I really enjoyed the book, but I don’t think I understood what was going on while I was reading it, and probably not after I finished it either. But maybe now, a few weeks after, is it starting to congeal into something resembling an “aah…so that’s what was going on!”. Maybe. Probably not.
John’s (because we’re on first-name terms, obviously) writing style feels familiar, and there are several sentences in the book that wouldn’t be out of place slotted into a Mountain Goats song somewhere. This familiarity, though, lulled me into thinking that it would be a linear, and probably obvious, story that made sense. I was expecting more horror. I was expecting to be messed with more, psychologically. I didn’t expect to time-travel (not that the book is about time-travel) between generations, and across the country quite like it did.
I was confused for a lot of it once it moved away from the first story arc of the spliced in footage on the rental cassettes. But the writing style kept me reading, and I’m glad I persisted with it, even if I didn’t understand what was going on.
I reckon it’s a two or three star book. Same writing style with a story I understood and it would be a 4.5-er. I’m not blaming the author for me not understanding it, I should add.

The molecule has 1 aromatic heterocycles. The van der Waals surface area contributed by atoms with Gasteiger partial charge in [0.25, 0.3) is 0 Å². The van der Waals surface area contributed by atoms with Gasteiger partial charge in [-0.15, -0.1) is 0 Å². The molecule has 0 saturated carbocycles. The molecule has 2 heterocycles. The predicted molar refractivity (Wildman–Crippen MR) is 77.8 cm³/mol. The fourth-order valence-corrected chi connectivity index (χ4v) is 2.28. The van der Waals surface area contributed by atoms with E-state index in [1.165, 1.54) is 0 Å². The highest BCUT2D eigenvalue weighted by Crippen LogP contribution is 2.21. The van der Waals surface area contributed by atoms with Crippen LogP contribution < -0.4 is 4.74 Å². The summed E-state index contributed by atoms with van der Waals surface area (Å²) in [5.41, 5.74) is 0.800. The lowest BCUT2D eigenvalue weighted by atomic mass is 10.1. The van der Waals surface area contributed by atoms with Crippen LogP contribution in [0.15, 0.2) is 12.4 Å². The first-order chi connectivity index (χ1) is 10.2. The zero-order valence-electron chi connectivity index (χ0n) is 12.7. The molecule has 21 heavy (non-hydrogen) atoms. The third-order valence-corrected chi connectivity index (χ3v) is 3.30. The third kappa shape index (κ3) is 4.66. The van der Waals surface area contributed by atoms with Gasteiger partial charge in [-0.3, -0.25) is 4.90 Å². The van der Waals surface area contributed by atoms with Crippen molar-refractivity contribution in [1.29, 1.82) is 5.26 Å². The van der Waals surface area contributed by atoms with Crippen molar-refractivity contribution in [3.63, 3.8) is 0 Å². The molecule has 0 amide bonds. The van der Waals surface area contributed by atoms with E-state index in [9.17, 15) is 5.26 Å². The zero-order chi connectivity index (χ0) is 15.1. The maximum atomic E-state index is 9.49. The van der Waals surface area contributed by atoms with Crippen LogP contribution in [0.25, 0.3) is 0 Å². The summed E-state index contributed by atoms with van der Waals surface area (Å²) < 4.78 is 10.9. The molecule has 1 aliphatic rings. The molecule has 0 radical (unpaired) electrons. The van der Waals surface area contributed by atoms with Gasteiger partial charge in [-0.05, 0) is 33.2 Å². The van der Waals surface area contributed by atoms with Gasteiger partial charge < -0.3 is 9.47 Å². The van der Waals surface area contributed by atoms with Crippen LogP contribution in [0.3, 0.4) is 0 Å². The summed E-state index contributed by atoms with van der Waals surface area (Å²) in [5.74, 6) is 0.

I enjoy playing songs by The Mountain Goats. I enjoy listening to songs by The Mountain Goats. The songs are often deep, and dark, and touch on subjects that most of us have faced, but don’t talk about. Universal Harvester is by John Darnielle. The same John Darnielle who is the persistent (and often only) member, and primary songsmith, of The Mountain Goats. I didn’t realise that Darnielle was an author, but when my neighbour and fellow fan told me about it I really wasn’t surprised.
I’m half a dozen chapters in, and so far it’s dark. Bleak, even. I don’t often read scary books, but this is triggering some very deep fear responses from me, in a similar way to the animal masks in on of the seasons of the Danish/Swedish TV series Broen/Bron/The Bridge. Creepy AF.
This is going to look like it’s a New Year’s Resolution thing, but it isn’t.
I’m currently reading Foundation, by Isaac Asimov.
I was lead to it, maybe embarrassingly, by a mention in the previous novel I read: The One Impossible Labyrinth by Matthew Reilly. Would I recommend the Jack West Junior series of books? No. Are they good? No. Are they enjoyable in the same way as The Expendables series of movies are? Yes. They’re ridiculous, have illustrations to help visualise the ridiculously over the top scenarios, and just never stop.
Foundation was published in 1951, and is the fourth book in the series, with three prequels written much later. Much like Star Wars. It’s set many thousands of years into the future, and, if I’ve understood it correctly, is about the prediction of the fall of the Galactic Empire by a mathematician, and his plan to prevent a 30,000 year dark age. We’ll see.